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  • Kite Tales

    Volume 53, Number 8 April 2018

    Yellow-breasted Chat, Santa Rosa Creek Trail

    Courtesy of David A. Hofmann

    Next RROS General Meeting

    April 11th, 7 pm

  • Kite Tales Page 2 April 2018

    Monthly Meeting: Weds, April 11th, 2018, 7pm. Program: The Greater Sage-grouse will be the star of the presentation, focusing on threats and conservation strategies. Our speaker will be Wendell Gilgert, the Working Lands Program Director stationed in the Chico office of Point Blue Conservation Science; he leads the Rangeland Watershed Initiative. Youre invited to join us for dinner at 5:30pm at Marys Pizza, 535 Summerfield, in back room. Details on RROS web site. Save the date: Weds, May 9th, 2018, 7pm. Annual Spring Potluck: Likely will be at Sugarloaf Ridge State Park at 5:30 pm. Look for details in May Kite Tales. Note: We will vote on the following slate of 2018-2019 officers at the April meeting:

    President: Anne ODonnell

    Vice-President: Gene Hunn

    Secretary: Rita Bevans

    Treasurer: Rob ODonnell

    UPCOMING RROS FIELD TRIPS & EVENTS Saturday, April 14th, Bodega Bay. Leader, Monica Schwalbenberg-Pea ([email protected]) and anyone else who shows up. High tide is around noon, so meet at Porto Bodega at 8:30 and well see who is out there in breeding plumage before they fly north. Well go to Bodega Head and Doran Regional Park (fee) and possibly walk the Bird Walk. Bring lunch and fluids. Bathrooms at the Tides Restaurant, Doran Park,and the Head (no joke!), heavy rain cancels. Saturday, April 28th, Pine Flat Rd. Leader, Will Anderson ([email protected]) Meet at 8am at the bridge at the bottom of Pine Flat Rd accessed from Hwy 128, stay straight past Jimtown Store. Take Alexander Valley exit from Hwy 101 north of Healdsburg; follow signs for Hwy 128. Possibilities: Mt Quail, Northern Pygmy-owl, Purple Martin, Bells Sparrow. Bring lunch, fluids, layered clothing. Please note that there are no bathrooms. This is a narrow winding road, so please carpool as much as possible & watch for bicyclists. Heavy rain cancels. Saturday, May 12th, King Ridge Rd. Leader, Bill Doyle ([email protected]) Meet at 8:00am at the bakery in Duncans Mills. Bring lunch, layers, fluids and folding chairs. No bathrooms once we leave Duncans Mills. Heavy rain cancels. Saturday, June 9th, Laguna de Santa Rosa. Leader, Bill Doyle ([email protected]) Meet at 8:00 am, in the parking lot behind Hydro Depot and Sebastopol Bike, at the intersection of Hwy 12 and Morris Rd, Sebastopol. This is the first stoplight as you enter Sebastopol from Santa Rosa. Turn left at the light. We will explore the other Laguna Trail, which is crowded with singing and nest building birds in early June. Heavy rain cancels.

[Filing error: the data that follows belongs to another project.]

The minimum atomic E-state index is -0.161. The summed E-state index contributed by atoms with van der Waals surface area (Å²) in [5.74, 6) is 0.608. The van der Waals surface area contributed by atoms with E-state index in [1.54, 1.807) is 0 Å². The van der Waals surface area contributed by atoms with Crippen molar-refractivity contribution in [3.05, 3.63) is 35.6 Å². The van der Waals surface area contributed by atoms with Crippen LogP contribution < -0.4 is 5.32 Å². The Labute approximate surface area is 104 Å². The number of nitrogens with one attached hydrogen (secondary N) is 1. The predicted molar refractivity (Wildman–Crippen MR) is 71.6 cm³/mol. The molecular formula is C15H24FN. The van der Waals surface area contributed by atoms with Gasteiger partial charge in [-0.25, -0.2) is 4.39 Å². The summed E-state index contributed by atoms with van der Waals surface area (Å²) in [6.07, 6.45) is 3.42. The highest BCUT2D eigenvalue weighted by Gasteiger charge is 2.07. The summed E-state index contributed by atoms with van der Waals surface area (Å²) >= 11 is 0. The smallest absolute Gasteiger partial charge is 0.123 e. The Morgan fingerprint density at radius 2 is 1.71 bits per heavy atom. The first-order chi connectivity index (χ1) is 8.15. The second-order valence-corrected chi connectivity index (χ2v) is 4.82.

RROS is proud to support conservation organizations and members approved these donations during the March general meeting: 1) Two members, Bill Bevins and Mario Balitbit, spoke of the Bird Rescue Center of Sonoma County's need to relocate in the near future. We voted to donate $500 to the Bird Rescue Centers Capital Fund for relocation expenses. We sent our best wishes in their search for a new home. 2) Dr. Benjamin D. Mike Parmeter, spoke about the work done at the Palomarin Field Station, and praised the leadership of Diana Humple, Avian Ecologist & Banding Coordinator. We voted to donate $500 to the Point Blue bird banding program at the Palomarin Field Station. We sent our best wishes for the continuing success of their program.

    If you have ideas of trips that you would like to lead or trips that youd like to take, please

    provide those to Monica at [email protected]

    mailto:[email protected]:[email protected]

  • Kite Tales Page 3 April 2018

    Observations Feb 21 to Mar 20, 2018 Compiled by David A. Hofmann

    Species Dates Location Cty # Observer(s)

    Ross's Goose 02/25 Rainsville Rd at Wiggins Ck

    SON 1 AlW

    Ross's Goose 03/14-17 Ellis Creek Ponds SON 2 EuH, Je&EvV WiG Tundra Swan 03/10-17 Valley Ford wetlands SON 1 Mof, StL, DeH, JaD,

    SuG, ChN, Te&MiT, TiE, DoK, WiG, HeK, BiD, mob, photos

    Mandarin Duck 03/17 Sonoma 4th St bridge SON 2 Marc Simmel Blue-winged Teal 03/03-18 Willowbrook Court pond SON 4 RoO, Te&MiT, YvM Blue-winged Teal 03/11 Valley Ford wetlands SON 2 DeH White-winged Scoter 03/15 Bodega Head State Park SON 1 RoO Black Scoter 03/04 Gualala Point Reg Pk SON 2 RuW, mob Northern Fulmar 03/04 Bodega Head State Park SON 20 MaB, photos Swainson's Hawk 03/11 Hudemann Slough SON 1 KuN Ferruginous Hawk 03/04 Sea Ranch SON 1 Te&MiT, photo Rough-legged Hawk 03/03 San Pablo Bay NWR SON 1 SeP, mob Prairie Falcon 02/25 Laguna Trail SON 1 YvM Prairie Falcon 03/03 Skagg's Island SON 1 MuB, BDP, CaH,

    mob Rock Sandpiper 02/27-

    03/19 Bodega Head State Park SON 1 DeH, BrO, DAH,

    Te&MiT, RuW, MaL, NoO, LiH, Mof, DoK, HeK, BiD, RoS, mob

    Lesser Black-backed Gull


    Shollenberger Park SON 1 NoA, Lu&MaS

    Glaucous Gull 02/21-03 Shollenberger Park SON 1 ViK, Je&EvV, GaT, ScS, NoA, JaD, Lu&MaS, ToB, JeM, Te&MiT, DoK, HeK, mob

    Black-legged Kittiwake

    03/14 Bodega Head SP SON 1 ToB